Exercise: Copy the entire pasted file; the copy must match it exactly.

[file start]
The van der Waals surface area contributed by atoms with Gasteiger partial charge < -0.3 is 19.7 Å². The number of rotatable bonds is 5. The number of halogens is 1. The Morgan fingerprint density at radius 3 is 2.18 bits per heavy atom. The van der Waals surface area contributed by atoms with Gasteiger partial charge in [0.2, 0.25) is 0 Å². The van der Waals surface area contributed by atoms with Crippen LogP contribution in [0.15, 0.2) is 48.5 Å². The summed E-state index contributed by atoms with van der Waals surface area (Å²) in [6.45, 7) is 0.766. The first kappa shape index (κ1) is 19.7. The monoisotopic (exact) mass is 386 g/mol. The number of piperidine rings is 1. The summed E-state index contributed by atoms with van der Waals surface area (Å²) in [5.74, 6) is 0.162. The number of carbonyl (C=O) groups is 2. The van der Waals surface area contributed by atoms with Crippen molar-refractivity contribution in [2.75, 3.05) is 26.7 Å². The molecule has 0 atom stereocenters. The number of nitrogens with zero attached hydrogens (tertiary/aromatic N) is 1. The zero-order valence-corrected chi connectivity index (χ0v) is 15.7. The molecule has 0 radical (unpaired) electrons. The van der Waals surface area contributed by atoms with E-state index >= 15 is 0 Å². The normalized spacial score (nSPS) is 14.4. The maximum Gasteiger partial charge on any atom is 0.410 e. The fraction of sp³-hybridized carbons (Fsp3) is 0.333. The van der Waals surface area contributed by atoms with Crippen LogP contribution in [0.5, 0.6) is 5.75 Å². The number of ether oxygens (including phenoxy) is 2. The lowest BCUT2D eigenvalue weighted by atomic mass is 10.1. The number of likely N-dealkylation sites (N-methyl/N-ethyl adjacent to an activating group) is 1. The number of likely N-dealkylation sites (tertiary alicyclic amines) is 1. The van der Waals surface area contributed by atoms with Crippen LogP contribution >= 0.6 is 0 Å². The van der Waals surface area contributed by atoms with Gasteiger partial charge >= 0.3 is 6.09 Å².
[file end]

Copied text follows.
The van der Waals surface area contributed by atoms with Gasteiger partial charge < -0.3 is 19.7 Å². The number of rotatable bonds is 5. The number of halogens is 1. The Morgan fingerprint density at radius 3 is 2.18 bits per heavy atom. The van der Waals surface area contributed by atoms with Gasteiger partial charge in [0.2, 0.25) is 0 Å². The van der Waals surface area contributed by atoms with Crippen LogP contribution in [0.15, 0.2) is 48.5 Å². The summed E-state index contributed by atoms with van der Waals surface area (Å²) in [6.45, 7) is 0.766. The first kappa shape index (κ1) is 19.7. The monoisotopic (exact) mass is 386 g/mol. The number of piperidine rings is 1. The summed E-state index contributed by atoms with van der Waals surface area (Å²) in [5.74, 6) is 0.162. The number of carbonyl (C=O) groups is 2. The van der Waals surface area contributed by atoms with Crippen molar-refractivity contribution in [2.75, 3.05) is 26.7 Å². The molecule has 0 atom stereocenters. The number of nitrogens with zero attached hydrogens (tertiary/aromatic N) is 1. The zero-order valence-corrected chi connectivity index (χ0v) is 15.7. The molecule has 0 radical (unpaired) electrons. The van der Waals surface area contributed by atoms with E-state index >= 15 is 0 Å². The normalized spacial score (nSPS) is 14.4. The maximum Gasteiger partial charge on any atom is 0.410 e. The fraction of sp³-hybridized carbons (Fsp3) is 0.333. The van der Waals surface area contributed by atoms with Crippen LogP contribution in [0.5, 0.6) is 5.75 Å². The number of ether oxygens (including phenoxy) is 2. The lowest BCUT2D eigenvalue weighted by atomic mass is 10.1. The number of likely N-dealkylation sites (N-methyl/N-ethyl adjacent to an activating group) is 1. The number of likely N-dealkylation sites (tertiary alicyclic amines) is 1. The van der Waals surface area contributed by atoms with Crippen LogP contribution >= 0.6 is 0 Å². The van der Waals surface area contributed by atoms with Gasteiger partial charge >= 0.3 is 6.09 Å².